Micro-organisms in the gut support healthy digestion by helping nerve cells within the intestine to regulate the contraction and relaxation of the muscle wall of the colon, according to research from the Crick and Bern University.
The study, ‘Neuronal programming by microbiota regulates intestinal physiology’, published in Nature, identified how the contraction and relaxation of muscles in the colon, which is regulated by nerve cells and is needed to push food along, is influenced by the bacteria resident in our gut. When such microbes are present, a specific gene called Ahr is activated in intestinal nerves, resulting in healthy contraction and relaxation of the colon (peristalsis). This relationship can be disrupted in cases of intestinal disorders, like irritable bowel syndrome (IBS).
"There is a clear link between the presence of microbes in the colon and the speed at which food moves through the system. If this relationship goes off-kilter it could cause considerable harm," said Dr Yuuki Obata, lead author and postdoc in the Development and Homeostasis of the Nervous System Laboratory at the Crick.
A healthy gut contains trillions of microorganisms which help the digestion of food and promote the fitness of gut tissues, such as the epithelial lining of the lumen and the vast collection of immune and nerve cells within the gut wall. The levels and types of microorganisms in the gut vary from person to person and are affected by diet and commonly used drugs, such as antibiotics, which often result in abnormal gut contractions. The work described in this paper helps us understand how nerve cells sense the microbes in the gut and how they could coordinate their function with other gut tissues.
"Disturbances of intestinal motility are extremely common and cause a lot of suffering in patients after surgical operations or in conditions such as irritable bowel syndrome. This work provides a foundation to unravel why patients that are colonised with different groups of microbes are susceptible to these intestinal problems", explained Professor Andrew Macpherson, Professor of Medicine and Director of Gastroenterology at the University Hospital of Bern.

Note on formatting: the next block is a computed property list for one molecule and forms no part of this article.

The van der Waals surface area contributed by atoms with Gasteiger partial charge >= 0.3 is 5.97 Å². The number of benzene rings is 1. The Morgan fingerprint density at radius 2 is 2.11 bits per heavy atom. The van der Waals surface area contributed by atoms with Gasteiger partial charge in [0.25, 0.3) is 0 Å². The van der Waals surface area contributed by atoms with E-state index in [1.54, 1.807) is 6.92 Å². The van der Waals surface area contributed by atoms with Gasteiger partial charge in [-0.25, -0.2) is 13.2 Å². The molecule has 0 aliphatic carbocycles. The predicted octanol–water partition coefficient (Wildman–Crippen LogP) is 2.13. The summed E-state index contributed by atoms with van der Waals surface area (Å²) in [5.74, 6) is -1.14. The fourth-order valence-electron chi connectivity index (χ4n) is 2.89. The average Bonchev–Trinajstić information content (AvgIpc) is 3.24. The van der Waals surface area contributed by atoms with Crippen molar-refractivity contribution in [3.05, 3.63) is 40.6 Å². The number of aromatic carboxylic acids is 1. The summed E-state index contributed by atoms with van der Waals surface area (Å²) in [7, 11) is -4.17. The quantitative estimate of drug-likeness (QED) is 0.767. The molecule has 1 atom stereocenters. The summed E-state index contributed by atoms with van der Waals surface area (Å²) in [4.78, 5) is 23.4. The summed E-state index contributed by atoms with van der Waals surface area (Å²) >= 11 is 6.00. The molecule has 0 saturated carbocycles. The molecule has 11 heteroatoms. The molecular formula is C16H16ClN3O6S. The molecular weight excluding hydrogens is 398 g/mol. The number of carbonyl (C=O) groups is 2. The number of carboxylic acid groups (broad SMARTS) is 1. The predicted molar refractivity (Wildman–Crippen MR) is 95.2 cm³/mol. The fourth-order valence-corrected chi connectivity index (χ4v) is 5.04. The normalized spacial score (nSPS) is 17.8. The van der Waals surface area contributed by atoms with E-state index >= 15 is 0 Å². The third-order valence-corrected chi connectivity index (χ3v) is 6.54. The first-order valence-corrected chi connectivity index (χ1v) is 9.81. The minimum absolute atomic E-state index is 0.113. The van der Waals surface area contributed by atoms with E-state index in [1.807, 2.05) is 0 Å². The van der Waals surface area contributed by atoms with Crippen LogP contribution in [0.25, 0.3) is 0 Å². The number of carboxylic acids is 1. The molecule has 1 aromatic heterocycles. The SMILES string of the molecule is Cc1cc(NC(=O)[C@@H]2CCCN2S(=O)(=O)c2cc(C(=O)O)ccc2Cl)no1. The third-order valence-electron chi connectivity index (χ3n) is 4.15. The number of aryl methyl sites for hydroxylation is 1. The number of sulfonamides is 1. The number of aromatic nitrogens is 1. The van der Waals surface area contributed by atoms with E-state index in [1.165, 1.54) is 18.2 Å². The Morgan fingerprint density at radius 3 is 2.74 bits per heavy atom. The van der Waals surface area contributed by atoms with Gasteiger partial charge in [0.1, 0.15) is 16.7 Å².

"By drawing on different teams at the Crick and internationally with Bern University, we've combined expertise on the gut and how environmental signals from microbiota and diet are passed to cells, to gain understanding of how gut physiology and digestion are affected by these signals," added Dr Brigitta Stockinger, co-lead author and group leader in the AhRimmunity Laboratory at the Crick.
"While it's been well-documented that the micro-organisms in our gut influence the function of many organs in our body, including the brain, there's less understanding about the role they play in maintaining the healthy functioning of the millions of nerve cells within digestive system itself. The work we describe here shows that AhR, a molecule which is very important for the function of immune and epithelial cells in the gut, is also used by intestinal nerve cells to sense the presence of microbes and regulate peristalsis, and in doing so, promote healthy digestion," concluded Vassilis Pachnis, co-lead author and group leader in the Development and Homeostasis of the Nervous System Laboratory at the Crick. "In the future, the use of microbial products that change the activity of AhR in nerve cells could help us alleviate the consequences of abnormal gut peristalsis that is often associated with gastrointestinal diseases.”